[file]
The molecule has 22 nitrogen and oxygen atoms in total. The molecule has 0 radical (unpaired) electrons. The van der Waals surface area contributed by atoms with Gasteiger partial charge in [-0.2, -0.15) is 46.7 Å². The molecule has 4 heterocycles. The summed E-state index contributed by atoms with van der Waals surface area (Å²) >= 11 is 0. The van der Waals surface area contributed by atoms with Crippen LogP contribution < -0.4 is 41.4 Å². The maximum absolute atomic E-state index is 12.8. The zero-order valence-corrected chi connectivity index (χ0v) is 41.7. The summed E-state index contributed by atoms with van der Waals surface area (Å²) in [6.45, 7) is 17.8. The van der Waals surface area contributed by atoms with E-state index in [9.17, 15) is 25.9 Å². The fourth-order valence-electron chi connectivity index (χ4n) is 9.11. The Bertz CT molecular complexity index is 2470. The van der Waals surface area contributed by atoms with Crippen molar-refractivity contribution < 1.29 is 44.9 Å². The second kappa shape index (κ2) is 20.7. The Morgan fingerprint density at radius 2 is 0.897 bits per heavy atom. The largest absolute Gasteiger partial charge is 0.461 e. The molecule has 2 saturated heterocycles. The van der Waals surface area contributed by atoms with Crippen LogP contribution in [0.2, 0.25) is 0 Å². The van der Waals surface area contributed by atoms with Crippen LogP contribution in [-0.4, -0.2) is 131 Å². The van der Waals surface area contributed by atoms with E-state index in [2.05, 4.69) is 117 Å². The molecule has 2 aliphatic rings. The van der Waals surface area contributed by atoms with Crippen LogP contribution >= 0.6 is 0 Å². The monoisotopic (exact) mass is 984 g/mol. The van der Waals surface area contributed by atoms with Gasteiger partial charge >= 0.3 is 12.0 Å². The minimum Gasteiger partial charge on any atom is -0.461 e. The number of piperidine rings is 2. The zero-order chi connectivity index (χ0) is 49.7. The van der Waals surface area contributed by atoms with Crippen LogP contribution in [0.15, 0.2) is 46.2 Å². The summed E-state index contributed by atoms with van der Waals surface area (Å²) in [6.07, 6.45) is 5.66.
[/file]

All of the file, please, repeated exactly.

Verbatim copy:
The molecule has 22 nitrogen and oxygen atoms in total. The molecule has 0 radical (unpaired) electrons. The van der Waals surface area contributed by atoms with Gasteiger partial charge in [-0.2, -0.15) is 46.7 Å². The molecule has 4 heterocycles. The summed E-state index contributed by atoms with van der Waals surface area (Å²) >= 11 is 0. The van der Waals surface area contributed by atoms with Crippen LogP contribution < -0.4 is 41.4 Å². The maximum absolute atomic E-state index is 12.8. The zero-order valence-corrected chi connectivity index (χ0v) is 41.7. The summed E-state index contributed by atoms with van der Waals surface area (Å²) in [6.45, 7) is 17.8. The van der Waals surface area contributed by atoms with E-state index in [9.17, 15) is 25.9 Å². The fourth-order valence-electron chi connectivity index (χ4n) is 9.11. The Bertz CT molecular complexity index is 2470. The van der Waals surface area contributed by atoms with Crippen molar-refractivity contribution < 1.29 is 44.9 Å². The second kappa shape index (κ2) is 20.7. The Morgan fingerprint density at radius 2 is 0.897 bits per heavy atom. The largest absolute Gasteiger partial charge is 0.461 e. The molecule has 2 saturated heterocycles. The van der Waals surface area contributed by atoms with Crippen LogP contribution in [0.2, 0.25) is 0 Å². The van der Waals surface area contributed by atoms with Crippen LogP contribution in [-0.4, -0.2) is 131 Å². The van der Waals surface area contributed by atoms with E-state index in [2.05, 4.69) is 117 Å². The molecule has 2 aliphatic rings. The van der Waals surface area contributed by atoms with Crippen LogP contribution >= 0.6 is 0 Å². The monoisotopic (exact) mass is 984 g/mol. The van der Waals surface area contributed by atoms with Gasteiger partial charge >= 0.3 is 12.0 Å². The minimum Gasteiger partial charge on any atom is -0.461 e. The number of piperidine rings is 2. The zero-order chi connectivity index (χ0) is 49.7. The van der Waals surface area contributed by atoms with Crippen LogP contribution in [0.15, 0.2) is 46.2 Å². The summed E-state index contributed by atoms with van der Waals surface area (Å²) in [6.07, 6.45) is 5.66.